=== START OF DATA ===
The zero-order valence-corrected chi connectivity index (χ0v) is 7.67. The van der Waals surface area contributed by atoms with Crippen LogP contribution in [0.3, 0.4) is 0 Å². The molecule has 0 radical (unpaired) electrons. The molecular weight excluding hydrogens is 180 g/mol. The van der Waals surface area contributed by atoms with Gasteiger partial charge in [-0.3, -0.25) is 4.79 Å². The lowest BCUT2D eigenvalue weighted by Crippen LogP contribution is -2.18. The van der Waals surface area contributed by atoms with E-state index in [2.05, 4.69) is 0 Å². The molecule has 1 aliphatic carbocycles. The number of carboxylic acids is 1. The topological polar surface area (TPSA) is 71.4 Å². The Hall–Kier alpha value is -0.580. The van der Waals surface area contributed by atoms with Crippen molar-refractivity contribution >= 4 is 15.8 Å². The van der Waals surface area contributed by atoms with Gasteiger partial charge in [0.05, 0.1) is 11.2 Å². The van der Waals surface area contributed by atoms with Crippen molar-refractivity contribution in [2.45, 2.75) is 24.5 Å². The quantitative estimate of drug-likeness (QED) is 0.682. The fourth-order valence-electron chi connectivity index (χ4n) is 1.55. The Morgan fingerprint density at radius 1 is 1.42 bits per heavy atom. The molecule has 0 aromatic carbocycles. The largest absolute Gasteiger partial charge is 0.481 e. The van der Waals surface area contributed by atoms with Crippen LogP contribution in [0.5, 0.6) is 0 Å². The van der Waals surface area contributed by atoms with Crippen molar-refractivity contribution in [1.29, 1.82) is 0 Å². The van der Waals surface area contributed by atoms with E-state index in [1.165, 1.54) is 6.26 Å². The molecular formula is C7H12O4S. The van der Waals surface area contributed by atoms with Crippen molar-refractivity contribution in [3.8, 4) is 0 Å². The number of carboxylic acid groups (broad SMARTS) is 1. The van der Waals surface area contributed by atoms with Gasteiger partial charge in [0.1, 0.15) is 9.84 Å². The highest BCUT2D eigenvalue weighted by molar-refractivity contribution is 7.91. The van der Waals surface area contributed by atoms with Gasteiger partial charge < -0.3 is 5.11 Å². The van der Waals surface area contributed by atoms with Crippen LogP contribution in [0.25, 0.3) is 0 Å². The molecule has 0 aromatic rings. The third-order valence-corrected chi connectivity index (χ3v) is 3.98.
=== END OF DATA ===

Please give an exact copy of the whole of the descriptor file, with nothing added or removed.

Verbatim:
The zero-order valence-corrected chi connectivity index (χ0v) is 7.67. The van der Waals surface area contributed by atoms with Crippen LogP contribution in [0.3, 0.4) is 0 Å². The molecule has 0 radical (unpaired) electrons. The molecular weight excluding hydrogens is 180 g/mol. The van der Waals surface area contributed by atoms with Gasteiger partial charge in [-0.3, -0.25) is 4.79 Å². The lowest BCUT2D eigenvalue weighted by Crippen LogP contribution is -2.18. The van der Waals surface area contributed by atoms with E-state index in [2.05, 4.69) is 0 Å². The molecule has 1 aliphatic carbocycles. The number of carboxylic acids is 1. The topological polar surface area (TPSA) is 71.4 Å². The Hall–Kier alpha value is -0.580. The van der Waals surface area contributed by atoms with Crippen molar-refractivity contribution >= 4 is 15.8 Å². The van der Waals surface area contributed by atoms with Gasteiger partial charge in [0.05, 0.1) is 11.2 Å². The van der Waals surface area contributed by atoms with Crippen molar-refractivity contribution in [2.45, 2.75) is 24.5 Å². The quantitative estimate of drug-likeness (QED) is 0.682. The fourth-order valence-electron chi connectivity index (χ4n) is 1.55. The Morgan fingerprint density at radius 1 is 1.42 bits per heavy atom. The molecule has 0 aromatic carbocycles. The largest absolute Gasteiger partial charge is 0.481 e. The van der Waals surface area contributed by atoms with Crippen LogP contribution in [0.5, 0.6) is 0 Å². The van der Waals surface area contributed by atoms with Crippen molar-refractivity contribution in [1.29, 1.82) is 0 Å². The van der Waals surface area contributed by atoms with E-state index in [1.165, 1.54) is 6.26 Å². The molecular formula is C7H12O4S. The van der Waals surface area contributed by atoms with Crippen molar-refractivity contribution in [3.8, 4) is 0 Å². The number of carboxylic acid groups (broad SMARTS) is 1. The van der Waals surface area contributed by atoms with Gasteiger partial charge in [0.1, 0.15) is 9.84 Å². The highest BCUT2D eigenvalue weighted by molar-refractivity contribution is 7.91. The van der Waals surface area contributed by atoms with Gasteiger partial charge < -0.3 is 5.11 Å². The van der Waals surface area contributed by atoms with Crippen LogP contribution in [0.25, 0.3) is 0 Å². The molecule has 0 aromatic rings. The third-order valence-corrected chi connectivity index (χ3v) is 3.98.